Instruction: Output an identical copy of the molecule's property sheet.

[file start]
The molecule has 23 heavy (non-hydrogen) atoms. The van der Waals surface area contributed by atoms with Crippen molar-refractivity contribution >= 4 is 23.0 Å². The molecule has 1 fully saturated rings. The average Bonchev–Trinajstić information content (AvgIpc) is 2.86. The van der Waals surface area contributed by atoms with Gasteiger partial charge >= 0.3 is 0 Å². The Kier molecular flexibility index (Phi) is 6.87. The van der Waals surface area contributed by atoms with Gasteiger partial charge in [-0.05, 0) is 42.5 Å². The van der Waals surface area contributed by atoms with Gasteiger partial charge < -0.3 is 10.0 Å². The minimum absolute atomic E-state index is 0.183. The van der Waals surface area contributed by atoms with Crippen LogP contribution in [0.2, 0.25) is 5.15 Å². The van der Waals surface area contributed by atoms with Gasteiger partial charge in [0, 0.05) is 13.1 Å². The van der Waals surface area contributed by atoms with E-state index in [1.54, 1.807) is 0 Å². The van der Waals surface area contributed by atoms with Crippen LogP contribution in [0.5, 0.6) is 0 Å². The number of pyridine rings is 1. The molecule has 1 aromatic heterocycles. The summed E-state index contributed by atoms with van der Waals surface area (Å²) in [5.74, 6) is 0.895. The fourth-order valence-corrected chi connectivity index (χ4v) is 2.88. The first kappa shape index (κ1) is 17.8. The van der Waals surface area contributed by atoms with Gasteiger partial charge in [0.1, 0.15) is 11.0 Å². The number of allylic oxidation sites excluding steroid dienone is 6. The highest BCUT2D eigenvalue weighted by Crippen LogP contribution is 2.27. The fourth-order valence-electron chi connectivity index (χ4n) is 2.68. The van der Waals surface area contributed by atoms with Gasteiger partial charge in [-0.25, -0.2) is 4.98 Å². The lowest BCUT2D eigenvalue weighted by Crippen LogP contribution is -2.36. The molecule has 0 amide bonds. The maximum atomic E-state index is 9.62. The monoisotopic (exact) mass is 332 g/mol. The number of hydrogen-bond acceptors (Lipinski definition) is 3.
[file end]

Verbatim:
The molecule has 23 heavy (non-hydrogen) atoms. The van der Waals surface area contributed by atoms with Crippen molar-refractivity contribution >= 4 is 23.0 Å². The molecule has 1 fully saturated rings. The average Bonchev–Trinajstić information content (AvgIpc) is 2.86. The van der Waals surface area contributed by atoms with Gasteiger partial charge >= 0.3 is 0 Å². The Kier molecular flexibility index (Phi) is 6.87. The van der Waals surface area contributed by atoms with Gasteiger partial charge in [-0.05, 0) is 42.5 Å². The van der Waals surface area contributed by atoms with Gasteiger partial charge < -0.3 is 10.0 Å². The minimum absolute atomic E-state index is 0.183. The van der Waals surface area contributed by atoms with Crippen LogP contribution in [0.2, 0.25) is 5.15 Å². The van der Waals surface area contributed by atoms with Gasteiger partial charge in [0, 0.05) is 13.1 Å². The van der Waals surface area contributed by atoms with E-state index in [1.54, 1.807) is 0 Å². The van der Waals surface area contributed by atoms with Crippen LogP contribution in [0.5, 0.6) is 0 Å². The number of pyridine rings is 1. The molecule has 1 aromatic heterocycles. The summed E-state index contributed by atoms with van der Waals surface area (Å²) in [5.74, 6) is 0.895. The fourth-order valence-corrected chi connectivity index (χ4v) is 2.88. The first kappa shape index (κ1) is 17.8. The van der Waals surface area contributed by atoms with Gasteiger partial charge in [0.1, 0.15) is 11.0 Å². The number of allylic oxidation sites excluding steroid dienone is 6. The highest BCUT2D eigenvalue weighted by Crippen LogP contribution is 2.27. The fourth-order valence-electron chi connectivity index (χ4n) is 2.68. The van der Waals surface area contributed by atoms with Gasteiger partial charge in [-0.25, -0.2) is 4.98 Å². The lowest BCUT2D eigenvalue weighted by Crippen LogP contribution is -2.36. The molecule has 0 amide bonds. The maximum atomic E-state index is 9.62. The monoisotopic (exact) mass is 332 g/mol. The number of hydrogen-bond acceptors (Lipinski definition) is 3.